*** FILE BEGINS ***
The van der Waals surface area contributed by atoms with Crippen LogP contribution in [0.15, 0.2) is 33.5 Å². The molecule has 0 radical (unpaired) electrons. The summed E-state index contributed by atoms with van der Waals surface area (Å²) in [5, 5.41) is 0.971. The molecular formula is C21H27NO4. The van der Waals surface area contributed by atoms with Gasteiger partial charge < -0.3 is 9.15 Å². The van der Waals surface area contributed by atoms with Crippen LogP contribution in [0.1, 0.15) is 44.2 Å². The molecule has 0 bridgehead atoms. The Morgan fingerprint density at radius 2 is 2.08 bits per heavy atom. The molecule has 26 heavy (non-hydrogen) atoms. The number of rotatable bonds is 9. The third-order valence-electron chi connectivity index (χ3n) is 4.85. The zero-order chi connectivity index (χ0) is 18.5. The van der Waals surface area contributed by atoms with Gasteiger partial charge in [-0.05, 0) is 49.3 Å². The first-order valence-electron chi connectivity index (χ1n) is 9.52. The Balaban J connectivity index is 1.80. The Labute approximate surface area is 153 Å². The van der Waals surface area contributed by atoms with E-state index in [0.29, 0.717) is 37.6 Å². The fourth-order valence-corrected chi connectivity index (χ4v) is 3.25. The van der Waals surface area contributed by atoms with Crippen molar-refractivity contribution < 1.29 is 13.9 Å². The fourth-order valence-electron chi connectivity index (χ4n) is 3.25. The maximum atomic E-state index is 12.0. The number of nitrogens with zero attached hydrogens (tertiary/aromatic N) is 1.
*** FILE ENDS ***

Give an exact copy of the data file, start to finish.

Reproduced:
The van der Waals surface area contributed by atoms with Crippen LogP contribution in [0.15, 0.2) is 33.5 Å². The molecule has 0 radical (unpaired) electrons. The summed E-state index contributed by atoms with van der Waals surface area (Å²) in [5, 5.41) is 0.971. The molecular formula is C21H27NO4. The van der Waals surface area contributed by atoms with Gasteiger partial charge < -0.3 is 9.15 Å². The van der Waals surface area contributed by atoms with Crippen LogP contribution in [0.1, 0.15) is 44.2 Å². The molecule has 0 bridgehead atoms. The Morgan fingerprint density at radius 2 is 2.08 bits per heavy atom. The molecule has 26 heavy (non-hydrogen) atoms. The number of rotatable bonds is 9. The third-order valence-electron chi connectivity index (χ3n) is 4.85. The zero-order chi connectivity index (χ0) is 18.5. The van der Waals surface area contributed by atoms with Gasteiger partial charge in [-0.05, 0) is 49.3 Å². The first-order valence-electron chi connectivity index (χ1n) is 9.52. The Balaban J connectivity index is 1.80. The Labute approximate surface area is 153 Å². The van der Waals surface area contributed by atoms with E-state index in [0.29, 0.717) is 37.6 Å². The fourth-order valence-corrected chi connectivity index (χ4v) is 3.25. The van der Waals surface area contributed by atoms with Crippen molar-refractivity contribution < 1.29 is 13.9 Å². The fourth-order valence-electron chi connectivity index (χ4n) is 3.25. The maximum atomic E-state index is 12.0. The number of nitrogens with zero attached hydrogens (tertiary/aromatic N) is 1.